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320DRIVER
26th Apr 2004, 17:25
Do any of you guys use PACKS OFF Take-off as the standard procedure on the Airbus SA family?

If you also use the standard ICAO noise abatement procedure i.e. reduce thrust at 1500 AAL and accelerate at 3000 AAL, did you find a way to tweak your procedure to avoid the AIR PACK 2 OFF warning which is triggered if the standard Airbus SOP is followed i.e. PACK 1 ON at THR RED, and PACK 2 ON at ACC ALT?

Airbus SOP also state that PACK 2 may be selected ON earlier and I wonder if someone has found the optimum procedure.

In $$$, what are the savings per take-off that one would expect by systematically using as PACKS OFF take-off?

Thanks for any feedback.

oldebloke
26th Apr 2004, 17:31
Some Co's do Packs/bleeds off as a standard.In the co's I was with it was an operatioal option(use if needed).Climb thrust ,at 1500AGL.one pack on either wait 10 secs second pack on to avoid the press' bump,or select second pack with flaps up. :O

idg
27th Apr 2004, 01:26
We use packs on almost exclusively, however we do practice the packs off technique during line training should it be necessary for any reason one day.

As per AI instruction we turn both packs on (sequentially) after thrust reduction and in most cases the warning is thus prevented.

By using packs off there will of course be an extension of engine life (lower EGT, higher flex...yes you can flex packs off) as long as you are not performance limited. Trying to quantify those savings would, I suspect, be very hard to do and would depend on the kind of operation being undertaken.

We have just removed an engine with 6000 hrs and 12000 cycles from the wing where it had been since delivery. The only components that needed replacing were some of the first stage hp compressor blades (one of which was damaged) and was rebuilt and is ready to go back for more. Not bad life I reckon for our shorthaul kind of operation. Note that there was no turbine blade replacement which one would have expected if our engines were under undue stress. :ok:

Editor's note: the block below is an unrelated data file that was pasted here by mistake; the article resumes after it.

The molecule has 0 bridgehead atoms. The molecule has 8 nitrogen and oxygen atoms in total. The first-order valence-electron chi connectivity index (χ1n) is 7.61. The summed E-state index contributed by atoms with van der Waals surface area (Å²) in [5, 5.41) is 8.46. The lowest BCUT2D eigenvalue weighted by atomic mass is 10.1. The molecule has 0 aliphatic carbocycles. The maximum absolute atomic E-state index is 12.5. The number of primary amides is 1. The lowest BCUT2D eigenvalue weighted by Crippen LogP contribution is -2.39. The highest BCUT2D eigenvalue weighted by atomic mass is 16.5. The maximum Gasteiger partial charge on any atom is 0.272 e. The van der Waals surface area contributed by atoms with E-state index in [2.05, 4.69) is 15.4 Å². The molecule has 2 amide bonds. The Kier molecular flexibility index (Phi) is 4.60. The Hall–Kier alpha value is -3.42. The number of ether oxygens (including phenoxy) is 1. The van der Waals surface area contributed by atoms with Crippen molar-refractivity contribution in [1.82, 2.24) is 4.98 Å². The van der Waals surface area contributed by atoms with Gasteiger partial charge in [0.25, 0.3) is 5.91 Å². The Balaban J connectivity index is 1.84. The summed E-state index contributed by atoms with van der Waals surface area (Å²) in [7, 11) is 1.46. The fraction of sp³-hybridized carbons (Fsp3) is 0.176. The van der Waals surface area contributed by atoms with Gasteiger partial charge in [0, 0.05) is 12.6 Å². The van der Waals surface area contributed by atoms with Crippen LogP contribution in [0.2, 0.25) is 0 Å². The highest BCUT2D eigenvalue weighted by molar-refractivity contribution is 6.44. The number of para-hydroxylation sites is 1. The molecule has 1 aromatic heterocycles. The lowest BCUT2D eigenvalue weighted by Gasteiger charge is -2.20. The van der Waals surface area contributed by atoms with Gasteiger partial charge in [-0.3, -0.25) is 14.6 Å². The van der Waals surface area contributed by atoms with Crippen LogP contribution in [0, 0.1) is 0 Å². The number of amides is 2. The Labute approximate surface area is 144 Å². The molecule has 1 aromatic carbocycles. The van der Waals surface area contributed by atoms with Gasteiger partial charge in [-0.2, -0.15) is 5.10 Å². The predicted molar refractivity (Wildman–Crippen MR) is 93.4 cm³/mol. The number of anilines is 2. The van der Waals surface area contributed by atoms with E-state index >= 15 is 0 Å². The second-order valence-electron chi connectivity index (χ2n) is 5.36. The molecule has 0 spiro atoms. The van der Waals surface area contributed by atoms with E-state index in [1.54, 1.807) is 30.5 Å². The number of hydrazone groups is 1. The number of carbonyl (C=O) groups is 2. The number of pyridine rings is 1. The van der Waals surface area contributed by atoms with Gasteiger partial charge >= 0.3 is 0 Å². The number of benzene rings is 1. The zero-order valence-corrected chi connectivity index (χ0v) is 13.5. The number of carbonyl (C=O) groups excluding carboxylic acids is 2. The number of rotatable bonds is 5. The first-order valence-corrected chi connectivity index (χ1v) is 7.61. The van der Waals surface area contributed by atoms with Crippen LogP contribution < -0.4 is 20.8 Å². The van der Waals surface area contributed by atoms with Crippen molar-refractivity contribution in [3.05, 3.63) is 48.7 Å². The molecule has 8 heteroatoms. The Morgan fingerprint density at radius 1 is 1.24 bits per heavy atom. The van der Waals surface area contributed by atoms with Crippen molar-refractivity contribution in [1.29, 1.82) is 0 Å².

Torque2
27th Apr 2004, 10:49
Our company SOP is for packs off on take off. We reduce thrust at 1500 agl and then select both packs on with a 10 second delay between 1 and 2, accelerate is at 3000 agl. Can't answer your question re cost saving but the performance gained is significant. ;)

Pegasus77
27th Apr 2004, 10:53
We have packs on; only when the FLX would be lower than 45 deg. we would switch them off for takeoff, to get a higher FLX temperature.

IMHO it is not comfortable for the pax to have an unpressurized takeoff, followed by a quick pressure buildup around 2000'.

P77

BRAKES HOT
27th Apr 2004, 13:05
in my company packs off is the standard for t/o as per torque2's explanation. if we need to use packs on a hot day the apu bleed can be used for take off assuming the it's not inop.:)

Pegasus77 is that because you use CFM56's? i seem to remember Tmax is 44 or there abouts. the v2500 lets you go a bit lower.

Pegasus77
27th Apr 2004, 17:52
Actually, we have both types of engines (V2500 on the 321, the CFM on 319/320) and use the same procedure on both.
The only reason is to prevent engine wear. As our technical pilot states: The most important FLX-degrees are the first ones... Meaning that the difference between FLX56 and FLX58 is almost nothing compared to the difference between FLX39 and FLX41.

For pax-comfort we takeoff with packs on, only if the FLX becomes below the said 45 we switch them off. And even then some captains don't like to do that, and leave them on for pax comfort, if we don't need them for performance.

P77

Capt Chambo
27th Apr 2004, 18:43
It is sometime since I flew the A321/320, but I do recall that there was a procedure buried in the FCOM where the APU is used to provide air for both packs. After take off one then simply turned the APU bleed off at a suitable time, followed by turning the APU off. The same procedure you follow basically after engine start, and it avoids all those ECAM warnings.

Boeing 7E7
27th Apr 2004, 19:13
Packs off in my company, and it is suppossed to save large amounts of money over the entire fleet over the year by reducing maintenance costs of the engine.

747FOCAL
27th Apr 2004, 20:09
Is this just how Airbus aircraft are flown or do Boeing operators do this as well? :)

qwertyuiop
27th Apr 2004, 23:31
My SOPs are for T/O with bleeds off. Its cuz the engines are crap and it saves them going pop. Its not cost cutting cuz the other fleets dont do it. Not actually an airbus prob, just shi# engines.

OPEN CLB
28th Apr 2004, 16:35
SOPs are packs off. Switched off during line-up, turned on again after setting of climb thrust.
If we decide we need the packs for whatever reason, its packs on engine bleed, nothing else.
Engine bleed off or APU bleed on might work fine as long as you don't encounter icing conditions. APU bleed is not authorized for wing anti-icing, as it simply does not supply the required temperature. Engine bleed off is self-explanatory. This might pose a risk in a high workload / stress situation.